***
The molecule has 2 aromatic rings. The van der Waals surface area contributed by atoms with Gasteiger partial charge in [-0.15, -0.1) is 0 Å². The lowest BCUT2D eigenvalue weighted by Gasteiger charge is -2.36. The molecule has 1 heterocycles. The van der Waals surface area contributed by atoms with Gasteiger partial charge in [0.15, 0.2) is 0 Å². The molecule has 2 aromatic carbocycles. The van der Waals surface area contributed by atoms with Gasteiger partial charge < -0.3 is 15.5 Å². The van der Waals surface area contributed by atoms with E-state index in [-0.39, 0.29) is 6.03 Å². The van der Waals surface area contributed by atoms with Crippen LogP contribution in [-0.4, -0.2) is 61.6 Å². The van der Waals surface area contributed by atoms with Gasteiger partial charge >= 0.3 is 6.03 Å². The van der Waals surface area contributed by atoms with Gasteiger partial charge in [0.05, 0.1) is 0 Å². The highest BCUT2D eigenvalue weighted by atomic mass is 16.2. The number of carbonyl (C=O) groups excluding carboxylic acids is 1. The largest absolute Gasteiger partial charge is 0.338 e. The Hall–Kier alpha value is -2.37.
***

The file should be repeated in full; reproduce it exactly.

The molecule has 2 aromatic rings. The van der Waals surface area contributed by atoms with Gasteiger partial charge in [-0.15, -0.1) is 0 Å². The lowest BCUT2D eigenvalue weighted by Gasteiger charge is -2.36. The molecule has 1 heterocycles. The van der Waals surface area contributed by atoms with Gasteiger partial charge in [0.15, 0.2) is 0 Å². The molecule has 2 aromatic carbocycles. The van der Waals surface area contributed by atoms with Gasteiger partial charge < -0.3 is 15.5 Å². The van der Waals surface area contributed by atoms with E-state index in [-0.39, 0.29) is 6.03 Å². The van der Waals surface area contributed by atoms with Crippen LogP contribution in [-0.4, -0.2) is 61.6 Å². The van der Waals surface area contributed by atoms with Gasteiger partial charge >= 0.3 is 6.03 Å². The van der Waals surface area contributed by atoms with Gasteiger partial charge in [0.05, 0.1) is 0 Å². The highest BCUT2D eigenvalue weighted by atomic mass is 16.2. The number of carbonyl (C=O) groups excluding carboxylic acids is 1. The largest absolute Gasteiger partial charge is 0.338 e. The Hall–Kier alpha value is -2.37.